Latest ICT trends and developments

How safe is your password?

The average UK adult has 32 different online accounts, the majority of which require a password as the main method of access. But a report from the National Cyber Security Centre (NCSC) suggests many are still too easy to crack.

It is widely known that passwords containing characters that don’t form words, and include numbers and special symbols are generally more difficult for others to guess or decode. However, it would appear too many of us still don’t heed the warnings.

The usual suspects…

The report from NCSC notes that ‘password’, though often parodied as all-too-obvious, has allowed fraudsters gain access to 3.6million accounts worldwide. Similarly, ‘qwerty’ gave access to 3.8 million accounts. Far outnumbering them both, however, with some 23.2 million accounts using it as their password, was ‘123456’.

It was also noted that under half of those surveyed by the NCSC do not use a strong, separate password for their email account.

When one thinks of fraudulent activity and account hacking on the web, it’s tempting to think of shady individuals in darkened rooms working on computer code for hours on end. The reality that NCSC’s report highlights is that for a large proportion of online accounts, accessing them is no harder than trying a very few, rather obvious options.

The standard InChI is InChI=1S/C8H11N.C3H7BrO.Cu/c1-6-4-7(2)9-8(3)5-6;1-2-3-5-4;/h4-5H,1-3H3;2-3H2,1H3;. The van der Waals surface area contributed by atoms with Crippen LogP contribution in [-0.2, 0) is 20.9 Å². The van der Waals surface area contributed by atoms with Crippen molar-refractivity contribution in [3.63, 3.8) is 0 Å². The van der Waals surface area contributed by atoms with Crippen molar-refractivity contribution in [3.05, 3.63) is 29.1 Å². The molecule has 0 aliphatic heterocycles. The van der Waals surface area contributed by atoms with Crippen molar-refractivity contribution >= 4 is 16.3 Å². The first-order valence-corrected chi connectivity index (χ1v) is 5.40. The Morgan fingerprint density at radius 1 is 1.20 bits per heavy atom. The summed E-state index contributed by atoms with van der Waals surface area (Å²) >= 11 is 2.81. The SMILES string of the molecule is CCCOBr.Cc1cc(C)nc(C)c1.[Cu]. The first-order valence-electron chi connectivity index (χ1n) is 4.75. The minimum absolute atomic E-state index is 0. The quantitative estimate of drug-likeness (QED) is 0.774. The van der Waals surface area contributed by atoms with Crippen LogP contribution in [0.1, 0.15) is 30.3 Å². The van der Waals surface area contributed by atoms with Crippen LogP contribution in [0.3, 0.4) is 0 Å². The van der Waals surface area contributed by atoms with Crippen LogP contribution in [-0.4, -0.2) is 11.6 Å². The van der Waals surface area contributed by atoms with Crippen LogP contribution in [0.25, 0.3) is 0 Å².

Users are aware of the threat, but do they care?

The findings seem at odds with the perceived threat of malicious online activity by British internet users. According to the report, 42% expect to be the victims of internet fraud by 2021, with 89% using the internet to make purchases.

It appears that while conscious of the threat posed by poor online security, many would rather choose to use passwords that, while making users more likely to be the victims of fraudsters, are easily memorable.

Tips for a safer password:

  1. Two step authentication: This method uses two parameters: a password and a PIN code. If you log in on a laptop that does not belong to you, you will need to enter a PIN code. You will receive this PIN code on your smartphone. This will give your account extra security.
  2. Facial recognition & fingerprint scan: New devices have the possibility to unlock devices using facial recognition. There, the risk is smaller because hackers also have to run off with your device in order to do something with it. With fingerprint scan, you can log into your bank app using the finger scanner of your smartphone. This is also safer than a password, because the fingerprint is unique.
  3. Complex password: Choose a different password for each account. And don’t forget to change it regularly. You can also opt for a longer password, for example a sentence that doesn’t make sense. Something like: “The yellow chair is in the house.”

Original article from Tech Data Newsflash, edited by TDConnect editors

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